Bee diseases and pollen feedback

Honey bee collected pollen is an ideal medium for the spread of bee diseases, especially American brood disease.

Beekeepers collecting pollen for their own use must ensure that the hives are 100% clean from American brood disease. This can be done by inspection and/or honey testing methods.

If pollen is being purchased from an unknown source, ensure that it has been sterilis by irradiation prior to purchase.

Methods of feeding pollen back to bees

The easiest method of feeding pollen back to bees is to place the pollen in a shallow dish and put it under the lid of the beehive. Another method is to remove 3 or 4 frames from the super and place the dish of pollen on the queen excluder. The bees will come and feed on this pollen, as they need it. It is interesting to note that the bees will feed on the pollen only when they want it, and not store it in the combs as they do sugar syrup.

Some beekeepers mix the pollen with sugar syrup and make a putty-like mixture. A handful of this mixture is pushed over the top bars of the frames of the brood nest or smeared over the queen excluder. The bees will feed on this mixture over a two to three week period.

Open feeding

The feeding of pollen or any beefeed in the open is a little risky, as sometimes the local mice, possums and other wildlife, as well as other people's bees, will feed on the pollen. Other problems can occur, such as rain spoiling the feed and wind blowing it away. However, it is a very convenient way to feed bees especially in dry weather.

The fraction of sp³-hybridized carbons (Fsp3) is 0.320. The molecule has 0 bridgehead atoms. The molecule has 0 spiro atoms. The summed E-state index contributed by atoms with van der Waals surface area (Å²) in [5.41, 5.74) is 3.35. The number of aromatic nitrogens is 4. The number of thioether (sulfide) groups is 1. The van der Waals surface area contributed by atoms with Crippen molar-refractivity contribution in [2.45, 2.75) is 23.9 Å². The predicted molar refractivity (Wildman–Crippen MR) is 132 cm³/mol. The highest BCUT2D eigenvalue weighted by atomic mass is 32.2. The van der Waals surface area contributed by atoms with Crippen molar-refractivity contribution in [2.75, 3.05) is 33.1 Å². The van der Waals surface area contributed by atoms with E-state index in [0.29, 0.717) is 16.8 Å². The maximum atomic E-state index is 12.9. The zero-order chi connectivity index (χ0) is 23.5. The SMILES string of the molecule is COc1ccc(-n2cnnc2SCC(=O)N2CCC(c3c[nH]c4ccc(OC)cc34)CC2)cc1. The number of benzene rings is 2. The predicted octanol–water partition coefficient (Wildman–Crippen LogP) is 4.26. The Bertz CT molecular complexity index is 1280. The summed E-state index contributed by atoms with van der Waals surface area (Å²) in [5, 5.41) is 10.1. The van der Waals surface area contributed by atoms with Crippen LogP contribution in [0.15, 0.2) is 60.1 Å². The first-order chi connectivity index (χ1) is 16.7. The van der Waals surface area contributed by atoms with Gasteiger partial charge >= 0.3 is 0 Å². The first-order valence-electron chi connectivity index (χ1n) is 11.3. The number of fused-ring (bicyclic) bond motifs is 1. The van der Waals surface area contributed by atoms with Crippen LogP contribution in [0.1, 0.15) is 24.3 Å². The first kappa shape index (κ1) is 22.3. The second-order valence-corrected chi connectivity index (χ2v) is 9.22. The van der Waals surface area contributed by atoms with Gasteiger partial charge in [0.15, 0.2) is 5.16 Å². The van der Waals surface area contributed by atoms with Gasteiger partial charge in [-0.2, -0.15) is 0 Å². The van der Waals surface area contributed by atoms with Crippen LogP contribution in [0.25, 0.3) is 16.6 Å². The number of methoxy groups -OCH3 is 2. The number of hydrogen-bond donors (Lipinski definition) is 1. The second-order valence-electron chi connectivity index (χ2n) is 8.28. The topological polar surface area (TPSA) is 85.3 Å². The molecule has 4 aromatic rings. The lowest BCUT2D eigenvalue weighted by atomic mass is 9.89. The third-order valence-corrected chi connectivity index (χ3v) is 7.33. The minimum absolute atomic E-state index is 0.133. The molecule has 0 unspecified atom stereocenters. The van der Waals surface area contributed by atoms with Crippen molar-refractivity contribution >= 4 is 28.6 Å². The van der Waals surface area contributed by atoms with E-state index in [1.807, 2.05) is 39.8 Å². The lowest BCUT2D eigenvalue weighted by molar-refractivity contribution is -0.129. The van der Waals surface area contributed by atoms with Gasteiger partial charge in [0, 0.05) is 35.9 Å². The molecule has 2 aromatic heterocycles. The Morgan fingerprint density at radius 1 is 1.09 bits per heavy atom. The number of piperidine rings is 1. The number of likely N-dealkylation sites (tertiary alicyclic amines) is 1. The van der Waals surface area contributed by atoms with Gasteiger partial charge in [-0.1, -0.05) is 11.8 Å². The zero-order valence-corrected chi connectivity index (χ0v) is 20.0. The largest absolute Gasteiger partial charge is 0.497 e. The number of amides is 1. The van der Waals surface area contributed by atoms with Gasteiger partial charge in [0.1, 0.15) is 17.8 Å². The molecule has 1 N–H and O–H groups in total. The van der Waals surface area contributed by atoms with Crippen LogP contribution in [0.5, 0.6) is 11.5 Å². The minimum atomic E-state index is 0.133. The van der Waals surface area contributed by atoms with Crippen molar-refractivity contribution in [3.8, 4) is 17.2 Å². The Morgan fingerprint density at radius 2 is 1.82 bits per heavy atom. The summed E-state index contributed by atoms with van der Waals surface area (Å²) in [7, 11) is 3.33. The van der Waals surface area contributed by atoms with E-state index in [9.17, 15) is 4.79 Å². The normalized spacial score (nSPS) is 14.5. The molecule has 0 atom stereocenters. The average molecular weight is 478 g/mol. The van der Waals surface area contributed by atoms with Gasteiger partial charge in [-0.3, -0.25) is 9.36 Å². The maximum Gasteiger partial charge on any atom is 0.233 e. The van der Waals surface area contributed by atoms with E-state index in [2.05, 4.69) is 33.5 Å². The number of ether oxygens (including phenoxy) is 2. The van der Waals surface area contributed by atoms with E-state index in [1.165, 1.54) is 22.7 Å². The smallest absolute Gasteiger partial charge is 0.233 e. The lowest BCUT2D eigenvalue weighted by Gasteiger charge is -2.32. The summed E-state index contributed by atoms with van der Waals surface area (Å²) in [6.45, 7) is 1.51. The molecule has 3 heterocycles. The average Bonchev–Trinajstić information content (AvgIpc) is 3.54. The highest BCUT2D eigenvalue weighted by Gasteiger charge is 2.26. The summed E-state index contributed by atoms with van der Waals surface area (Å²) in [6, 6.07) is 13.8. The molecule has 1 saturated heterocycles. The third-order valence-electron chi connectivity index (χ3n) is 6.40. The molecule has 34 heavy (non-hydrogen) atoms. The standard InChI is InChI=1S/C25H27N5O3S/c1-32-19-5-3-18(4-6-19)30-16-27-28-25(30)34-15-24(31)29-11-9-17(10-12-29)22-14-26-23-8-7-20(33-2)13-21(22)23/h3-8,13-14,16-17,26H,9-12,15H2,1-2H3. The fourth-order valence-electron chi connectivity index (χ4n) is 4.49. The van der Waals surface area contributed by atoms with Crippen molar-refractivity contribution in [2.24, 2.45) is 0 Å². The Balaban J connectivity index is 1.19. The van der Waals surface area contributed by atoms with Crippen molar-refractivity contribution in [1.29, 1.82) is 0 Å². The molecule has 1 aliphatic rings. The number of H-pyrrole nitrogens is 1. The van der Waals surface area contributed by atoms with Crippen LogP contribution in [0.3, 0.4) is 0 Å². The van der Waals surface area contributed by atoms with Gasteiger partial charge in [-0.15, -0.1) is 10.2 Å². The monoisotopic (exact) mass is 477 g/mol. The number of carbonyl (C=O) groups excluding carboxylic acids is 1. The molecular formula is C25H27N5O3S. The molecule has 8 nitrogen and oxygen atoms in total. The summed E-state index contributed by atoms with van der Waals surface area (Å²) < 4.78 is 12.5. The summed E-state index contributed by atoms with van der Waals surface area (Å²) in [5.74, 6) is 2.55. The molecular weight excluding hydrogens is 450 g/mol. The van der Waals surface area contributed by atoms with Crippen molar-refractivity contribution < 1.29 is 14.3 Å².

Bees will agressively take protein feeds at open feeding stations during late winter and spring, but are reluctant to take protein feed in the summer and autumn by this method. A very successful method of open feeding is to take a 20-litre drum and remove half of both ends, so the drum can still contain about 10 litres. Make some covers out of chicken wire that can push over the ends of the drum. The drum is suspended from a tree or pole, in the middle of the apiary so it is at eye height for the beekeeper. The pollen or bee feed is put into the drum and the chicken wire covers replaced.

The bees will fly into the drum, through the chicken wire, collect the bee feed, and then fly back home.

During the springtime when bees are really hungry for pollen, a strong hive of bees will eat about 250 grams of feed per week. An outside feeder, as described, will contain approximately 8kg of feed. So one feeder per 30 to 35 hives would be required. However, at other times, such as midwinter, only one feeder per 100 hives may be sufficient.

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